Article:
One day, I dream of living in a world where women no longer have to ask the painful question, “How do I deal with sexism in the workplace?” From sexism to sexual discrimination to harassment or event assault, many women are unfortunately experiencing some very negative situations at the hands of their male coworkers.

In the real world, those terrible sexual harassment training courses they make you watch when you start a new job are of unfortunately little help. Meanwhile, sexism is more of a gray area; it is even trickier to define, and difficult to pinpoint or to deal with when it happens. Sexism and sexual harassment might be overt (out in the open) or covert (sneakier, more casual and possibly even more harmful).

If this is happening to you right now, you might be wondering what you can do about it. First, know your rights. Research the local laws in your area. Read your employee handbook. Talk to your human resources department, if you have one. It might also be a good idea to seek support outside of your workplace, whether from a trusted friend or relative, counselor, therapist or even a support group.

Next, you can start by speaking up. If it is safe for you to do so, ask the offender why they treated you that way. This makes them own their behavior. Don’t be afraid to report the incident to your local human resources team, if your company has one. Don’t be embarrassed; this is literally part of their job. It’s what the human resources department is there for.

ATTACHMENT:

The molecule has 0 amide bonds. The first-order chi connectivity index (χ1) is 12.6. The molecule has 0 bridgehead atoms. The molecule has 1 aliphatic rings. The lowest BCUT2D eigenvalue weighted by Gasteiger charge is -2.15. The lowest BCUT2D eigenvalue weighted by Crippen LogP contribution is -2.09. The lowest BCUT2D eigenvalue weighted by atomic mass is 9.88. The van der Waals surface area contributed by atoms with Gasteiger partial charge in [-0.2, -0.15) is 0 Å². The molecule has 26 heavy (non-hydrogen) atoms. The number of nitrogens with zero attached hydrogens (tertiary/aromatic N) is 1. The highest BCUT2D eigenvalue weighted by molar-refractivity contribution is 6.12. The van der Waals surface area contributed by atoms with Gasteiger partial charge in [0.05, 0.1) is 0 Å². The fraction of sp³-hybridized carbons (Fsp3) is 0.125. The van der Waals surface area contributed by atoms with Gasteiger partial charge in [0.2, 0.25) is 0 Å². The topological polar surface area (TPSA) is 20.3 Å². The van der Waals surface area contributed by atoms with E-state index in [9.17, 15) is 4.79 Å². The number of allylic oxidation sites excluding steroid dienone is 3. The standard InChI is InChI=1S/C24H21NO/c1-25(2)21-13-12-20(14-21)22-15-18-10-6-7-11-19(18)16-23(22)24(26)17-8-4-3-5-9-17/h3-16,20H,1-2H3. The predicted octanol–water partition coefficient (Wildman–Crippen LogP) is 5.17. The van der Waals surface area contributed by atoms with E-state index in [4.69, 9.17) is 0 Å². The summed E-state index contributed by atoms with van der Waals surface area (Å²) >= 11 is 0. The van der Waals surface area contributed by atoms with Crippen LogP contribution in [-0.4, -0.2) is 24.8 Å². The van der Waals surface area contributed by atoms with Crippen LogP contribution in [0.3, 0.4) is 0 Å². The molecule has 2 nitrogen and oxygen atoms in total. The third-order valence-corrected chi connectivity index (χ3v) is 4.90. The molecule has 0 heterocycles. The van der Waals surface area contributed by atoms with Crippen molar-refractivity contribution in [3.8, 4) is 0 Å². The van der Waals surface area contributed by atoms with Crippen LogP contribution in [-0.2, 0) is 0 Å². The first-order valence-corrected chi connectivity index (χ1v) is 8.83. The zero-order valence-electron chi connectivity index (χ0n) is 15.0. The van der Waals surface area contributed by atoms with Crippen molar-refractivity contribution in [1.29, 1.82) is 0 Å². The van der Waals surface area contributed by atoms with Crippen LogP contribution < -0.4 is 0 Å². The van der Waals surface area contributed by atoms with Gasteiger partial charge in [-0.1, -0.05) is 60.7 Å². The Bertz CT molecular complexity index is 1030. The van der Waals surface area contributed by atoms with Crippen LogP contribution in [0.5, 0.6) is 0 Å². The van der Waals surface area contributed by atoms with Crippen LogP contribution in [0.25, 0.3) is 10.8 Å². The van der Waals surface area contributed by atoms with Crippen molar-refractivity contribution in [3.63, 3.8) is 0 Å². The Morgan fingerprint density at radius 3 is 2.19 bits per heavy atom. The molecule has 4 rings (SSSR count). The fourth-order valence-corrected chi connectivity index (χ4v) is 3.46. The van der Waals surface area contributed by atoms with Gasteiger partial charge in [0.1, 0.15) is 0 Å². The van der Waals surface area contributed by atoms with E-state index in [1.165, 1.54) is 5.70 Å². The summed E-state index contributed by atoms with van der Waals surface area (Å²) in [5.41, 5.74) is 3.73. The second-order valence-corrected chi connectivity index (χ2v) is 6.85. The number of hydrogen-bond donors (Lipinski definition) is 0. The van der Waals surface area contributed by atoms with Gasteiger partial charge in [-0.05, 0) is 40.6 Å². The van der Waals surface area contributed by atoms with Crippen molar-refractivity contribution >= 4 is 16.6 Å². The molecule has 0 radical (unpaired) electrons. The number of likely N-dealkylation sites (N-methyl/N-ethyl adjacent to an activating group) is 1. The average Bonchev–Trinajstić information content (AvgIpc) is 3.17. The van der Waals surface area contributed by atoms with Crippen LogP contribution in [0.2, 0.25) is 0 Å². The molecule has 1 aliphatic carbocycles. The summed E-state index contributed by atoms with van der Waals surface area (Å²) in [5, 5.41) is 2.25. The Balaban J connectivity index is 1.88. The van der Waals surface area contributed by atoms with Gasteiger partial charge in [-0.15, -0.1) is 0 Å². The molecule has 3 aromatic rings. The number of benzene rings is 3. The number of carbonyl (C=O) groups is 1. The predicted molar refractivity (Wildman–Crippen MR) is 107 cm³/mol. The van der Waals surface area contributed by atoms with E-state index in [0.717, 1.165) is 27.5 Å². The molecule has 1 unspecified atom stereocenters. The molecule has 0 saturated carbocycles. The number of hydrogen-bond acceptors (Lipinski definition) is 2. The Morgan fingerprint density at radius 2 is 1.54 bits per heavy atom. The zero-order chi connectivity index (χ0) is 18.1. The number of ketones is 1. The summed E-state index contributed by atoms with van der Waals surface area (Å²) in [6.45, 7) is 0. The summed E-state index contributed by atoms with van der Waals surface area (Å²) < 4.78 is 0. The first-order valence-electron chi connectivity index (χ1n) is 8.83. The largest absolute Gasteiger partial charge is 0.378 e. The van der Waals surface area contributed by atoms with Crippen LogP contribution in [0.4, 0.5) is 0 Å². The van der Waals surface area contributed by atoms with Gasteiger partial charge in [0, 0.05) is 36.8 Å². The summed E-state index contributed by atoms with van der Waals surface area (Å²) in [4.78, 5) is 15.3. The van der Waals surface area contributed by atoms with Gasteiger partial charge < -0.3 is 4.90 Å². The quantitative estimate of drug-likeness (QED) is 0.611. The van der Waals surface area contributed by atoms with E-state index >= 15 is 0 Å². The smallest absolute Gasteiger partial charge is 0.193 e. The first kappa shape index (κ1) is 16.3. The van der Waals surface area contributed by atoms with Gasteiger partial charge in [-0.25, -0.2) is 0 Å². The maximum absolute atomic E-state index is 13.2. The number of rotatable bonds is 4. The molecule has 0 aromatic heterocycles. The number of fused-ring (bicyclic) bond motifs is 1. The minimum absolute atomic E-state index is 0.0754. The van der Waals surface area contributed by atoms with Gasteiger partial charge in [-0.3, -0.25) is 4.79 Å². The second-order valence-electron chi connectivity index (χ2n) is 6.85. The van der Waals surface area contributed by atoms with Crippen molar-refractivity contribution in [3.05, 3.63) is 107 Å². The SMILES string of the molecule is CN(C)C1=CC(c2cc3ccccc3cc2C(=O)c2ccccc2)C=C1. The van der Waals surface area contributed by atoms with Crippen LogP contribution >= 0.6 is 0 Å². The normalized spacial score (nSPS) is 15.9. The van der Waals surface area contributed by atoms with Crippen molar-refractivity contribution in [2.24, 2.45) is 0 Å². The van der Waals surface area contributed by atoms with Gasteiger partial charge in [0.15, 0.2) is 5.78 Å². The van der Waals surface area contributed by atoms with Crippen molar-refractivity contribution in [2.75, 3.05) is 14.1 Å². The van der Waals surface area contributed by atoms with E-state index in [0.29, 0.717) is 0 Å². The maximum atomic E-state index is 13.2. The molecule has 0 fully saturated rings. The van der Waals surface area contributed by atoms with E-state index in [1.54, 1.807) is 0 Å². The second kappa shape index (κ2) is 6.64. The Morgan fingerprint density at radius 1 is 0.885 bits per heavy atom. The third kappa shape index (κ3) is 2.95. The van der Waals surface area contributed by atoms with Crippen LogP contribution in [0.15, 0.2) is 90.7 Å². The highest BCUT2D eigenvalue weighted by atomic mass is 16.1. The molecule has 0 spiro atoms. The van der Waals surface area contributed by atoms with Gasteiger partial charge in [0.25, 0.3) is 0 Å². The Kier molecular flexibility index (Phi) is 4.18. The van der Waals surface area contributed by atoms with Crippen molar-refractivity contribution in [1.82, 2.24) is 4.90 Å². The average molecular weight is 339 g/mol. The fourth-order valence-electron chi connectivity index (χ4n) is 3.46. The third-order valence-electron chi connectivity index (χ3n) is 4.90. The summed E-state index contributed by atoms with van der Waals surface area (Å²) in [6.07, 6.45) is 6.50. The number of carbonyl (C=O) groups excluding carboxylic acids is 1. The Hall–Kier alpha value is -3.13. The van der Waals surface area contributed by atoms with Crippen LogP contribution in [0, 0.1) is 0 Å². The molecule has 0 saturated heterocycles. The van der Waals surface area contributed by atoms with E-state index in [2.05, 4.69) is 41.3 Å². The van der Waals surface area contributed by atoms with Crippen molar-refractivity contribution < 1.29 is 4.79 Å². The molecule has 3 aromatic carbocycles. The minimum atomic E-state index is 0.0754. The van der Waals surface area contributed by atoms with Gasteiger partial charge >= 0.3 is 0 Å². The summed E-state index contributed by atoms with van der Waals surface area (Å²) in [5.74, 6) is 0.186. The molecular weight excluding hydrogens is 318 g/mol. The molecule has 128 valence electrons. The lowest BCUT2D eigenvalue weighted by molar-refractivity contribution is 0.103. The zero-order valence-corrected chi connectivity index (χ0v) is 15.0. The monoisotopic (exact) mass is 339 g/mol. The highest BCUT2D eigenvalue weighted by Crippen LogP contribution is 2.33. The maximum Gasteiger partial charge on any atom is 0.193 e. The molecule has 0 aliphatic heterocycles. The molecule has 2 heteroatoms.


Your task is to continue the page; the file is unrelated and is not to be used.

A third (and crucial) step is to find your allies in the workplace. If you work in a supportive work environment, you will be able to find people who will take your side. If there are other women in your workplace, it is especially important to ask them about their experiences. There is a chance you’re not the only person experiencing sexism or sexual harassment. These conversations might be difficult, but they can be very revealing about the company culture.

In an ideal world, our offices are safe spaces where we spend upwards of 40 hours per week surrounded by a team of people that supports our professional advancement, helps us problem solve, trusts us with decision making, places us in positions of power and change, and provides pay equivalent to that of our male counterparts. Unfortunately, this is simply not a perfect world (far from it). Sadly, many women are experiencing sexism in the workplace first hand – yes, even now.

If this story sounds familiar to you, know that you are not alone. There are things you can do to combat sexism in the workplace. Together, we can build a world where women no longer deal with these painful situations at work – or anywhere else.

Photo courtesy of Pixabay by jamesoladujoye